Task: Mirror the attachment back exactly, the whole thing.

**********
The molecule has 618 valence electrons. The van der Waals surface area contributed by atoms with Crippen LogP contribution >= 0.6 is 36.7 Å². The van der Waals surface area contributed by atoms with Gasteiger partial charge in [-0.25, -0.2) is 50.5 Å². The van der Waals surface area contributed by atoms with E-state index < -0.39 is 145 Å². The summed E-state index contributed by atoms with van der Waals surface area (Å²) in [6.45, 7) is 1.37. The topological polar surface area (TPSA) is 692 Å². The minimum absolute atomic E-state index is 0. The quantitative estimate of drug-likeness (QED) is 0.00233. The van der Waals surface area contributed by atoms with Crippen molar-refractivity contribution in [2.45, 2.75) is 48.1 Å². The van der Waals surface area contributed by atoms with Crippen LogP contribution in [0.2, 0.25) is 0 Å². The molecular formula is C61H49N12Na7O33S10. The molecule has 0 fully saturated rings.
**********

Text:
The molecule has 618 valence electrons. The van der Waals surface area contributed by atoms with Crippen LogP contribution >= 0.6 is 36.7 Å². The van der Waals surface area contributed by atoms with Gasteiger partial charge in [-0.25, -0.2) is 50.5 Å². The van der Waals surface area contributed by atoms with E-state index < -0.39 is 145 Å². The summed E-state index contributed by atoms with van der Waals surface area (Å²) in [6.45, 7) is 1.37. The topological polar surface area (TPSA) is 692 Å². The minimum absolute atomic E-state index is 0. The quantitative estimate of drug-likeness (QED) is 0.00233. The van der Waals surface area contributed by atoms with Crippen molar-refractivity contribution in [2.45, 2.75) is 48.1 Å². The van der Waals surface area contributed by atoms with Crippen LogP contribution in [0.2, 0.25) is 0 Å². The molecular formula is C61H49N12Na7O33S10. The molecule has 0 fully saturated rings.